In 1186, after a reconstruction following a fire, Hildesheim's Bishop Adelog of Dorstedt – assisted by Tammo, Prince-Bishop of Verden – reconsecrated St. Michael's.

When the people of Hildesheim became Protestant in 1542, St. Michael's became Lutheran, but the Benedictine monastery operated here until it was secularized in 1803. Monks continued to use the church, especially its western choir and crypt, down to that moment.

St. Michael's Church was heavily damaged by a British air raid on 22 March 1945. Reconstruction was begun in 1950 and completed in 1957. In 1985, the church became a UNESCO World Cultural Heritage site, along with the Cathedral of Hildesheim, its collection of medieval treasures and its 1000-year-old rosebush.



St. Michael's Church is one of the most important churches of early Christian period architecture. It is a double-choir basilica with two transepts and a square tower at each crossing. The west choir is emphasized by an ambulatory and a crypt. Nikolaus Pevsner wrote that St. Michael's "is the earliest surviving example of a truly Romanesque exterior."[3]

The ground plan of the building follows a geometrical conception, in which the square of the transept crossing in the ground plan constitutes the key measuring unit for the entire church. The square units are defined by the alternation of columns and piers. Pevsner described this as a "more thorough 'metrical system' " than found in any prior Romanesque architecture.[4]

The ceiling of the church is decorated with a fresco, 27.6 m long and 8.7 m wide, depicting the Tree of Jesse, the ancestral line of Jesus.[1] The genealogy has been dated to roughly 1130. The famous Bernward Doors, featuring bronze reliefs of scenes from the Bible, were originally commissioned for St. Michael's but are now found at the nearby Cathedral of Hildesheim.[5]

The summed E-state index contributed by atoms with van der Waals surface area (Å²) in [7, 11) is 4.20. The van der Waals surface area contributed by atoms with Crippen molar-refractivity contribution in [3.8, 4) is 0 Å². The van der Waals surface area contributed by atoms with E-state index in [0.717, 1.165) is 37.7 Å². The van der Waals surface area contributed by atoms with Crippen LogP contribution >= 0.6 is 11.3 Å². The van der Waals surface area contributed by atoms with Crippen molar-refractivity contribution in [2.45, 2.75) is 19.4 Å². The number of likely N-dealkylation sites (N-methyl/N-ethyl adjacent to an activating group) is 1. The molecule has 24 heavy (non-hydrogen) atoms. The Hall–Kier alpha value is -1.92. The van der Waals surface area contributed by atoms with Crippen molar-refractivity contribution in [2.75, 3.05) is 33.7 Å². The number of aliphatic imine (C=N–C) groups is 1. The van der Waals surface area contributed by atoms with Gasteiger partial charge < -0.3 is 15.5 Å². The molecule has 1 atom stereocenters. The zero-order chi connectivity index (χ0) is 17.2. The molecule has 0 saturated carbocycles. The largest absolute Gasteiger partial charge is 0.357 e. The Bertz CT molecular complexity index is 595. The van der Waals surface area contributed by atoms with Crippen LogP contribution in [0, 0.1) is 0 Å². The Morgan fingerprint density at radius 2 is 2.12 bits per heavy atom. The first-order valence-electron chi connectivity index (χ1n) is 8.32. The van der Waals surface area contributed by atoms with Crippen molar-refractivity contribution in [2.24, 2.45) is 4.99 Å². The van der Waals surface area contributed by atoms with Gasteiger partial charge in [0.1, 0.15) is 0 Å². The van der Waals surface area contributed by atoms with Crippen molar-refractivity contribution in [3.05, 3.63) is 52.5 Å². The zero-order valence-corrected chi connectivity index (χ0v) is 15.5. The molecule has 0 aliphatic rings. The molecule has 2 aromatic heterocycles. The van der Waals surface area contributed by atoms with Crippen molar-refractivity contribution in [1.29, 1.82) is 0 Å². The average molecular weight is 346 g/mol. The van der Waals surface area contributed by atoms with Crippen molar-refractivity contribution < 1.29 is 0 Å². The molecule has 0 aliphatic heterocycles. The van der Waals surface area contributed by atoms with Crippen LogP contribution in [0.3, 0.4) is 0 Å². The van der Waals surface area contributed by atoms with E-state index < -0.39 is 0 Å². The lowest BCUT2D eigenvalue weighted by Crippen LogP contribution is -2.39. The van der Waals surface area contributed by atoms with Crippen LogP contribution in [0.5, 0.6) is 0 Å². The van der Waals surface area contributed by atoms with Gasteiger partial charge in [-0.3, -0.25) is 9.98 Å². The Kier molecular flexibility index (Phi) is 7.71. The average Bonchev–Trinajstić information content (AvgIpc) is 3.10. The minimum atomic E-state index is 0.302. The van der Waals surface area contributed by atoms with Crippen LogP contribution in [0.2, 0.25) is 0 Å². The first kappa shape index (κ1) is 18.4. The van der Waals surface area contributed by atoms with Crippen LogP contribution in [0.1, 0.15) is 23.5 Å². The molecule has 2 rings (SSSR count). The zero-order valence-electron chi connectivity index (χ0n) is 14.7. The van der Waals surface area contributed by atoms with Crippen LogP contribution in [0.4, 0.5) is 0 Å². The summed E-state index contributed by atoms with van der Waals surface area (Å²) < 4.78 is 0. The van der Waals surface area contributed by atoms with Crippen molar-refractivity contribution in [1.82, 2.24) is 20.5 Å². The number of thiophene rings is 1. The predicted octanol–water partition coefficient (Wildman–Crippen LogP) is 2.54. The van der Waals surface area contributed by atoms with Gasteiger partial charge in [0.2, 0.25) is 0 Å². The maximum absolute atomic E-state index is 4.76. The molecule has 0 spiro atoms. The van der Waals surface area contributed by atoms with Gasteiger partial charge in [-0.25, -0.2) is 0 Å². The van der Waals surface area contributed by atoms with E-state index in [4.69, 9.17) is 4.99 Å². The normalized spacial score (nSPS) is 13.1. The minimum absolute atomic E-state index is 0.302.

• Total length: 74.75 m
  • Total length of the transepts: 40.01 m
  • Total width of the transepts: 11.38 m
  • Length of the crypt: 18.36 m
  • Length of the nave: 27.34 m
  • Width of the nave incl. lower aisles: 22.75 m
  • Width of the nave without lower aisles: 8.60 m
  • Height of the nave without lower aisles: 16.70 m
  • Thickness of the walls: 1.63 m



St. Michael's Church is situated at the Western rim of the city centre of Hildesheim, on the so-called Michaelishügel ("St. Michael's Hill"). The main entrance to the Church is on the south side. Magdalenengarten, a baroque park, is very close to the church in the west. The cloister is also accessible from there. It leads to the Church's contemporary (administrative) buildings. From the south and east of the Hill is Hildesheim's downtown, to the west is the River Innerste and in the north the Gymnasium Andreanum school.



See also



  1. ^ a b "St Mary's Cathedral and St Michael's Church at Hildesheim". UNESCO World Heritage Centre. United Nations Educational, Scientific, and Cultural Organization. Retrieved 15 May 2022.
  2. ^ Gerhard Lutz and Angela Weyer, eds., 1000 Jahre St. Michael in Hildesheim (Hildesheim: Hornemann Institut der HAWK, 2012)
  3. ^ Pevsner, Nikolaus (1953). An Outline of European Architecture (5th ed.). Penguin. p. 51.
  4. ^ Pevsner 1953, pp. 43–44.
  5. ^ "Hildesheim Cathedral". Sacred Destinations. Retrieved 7 January 2017.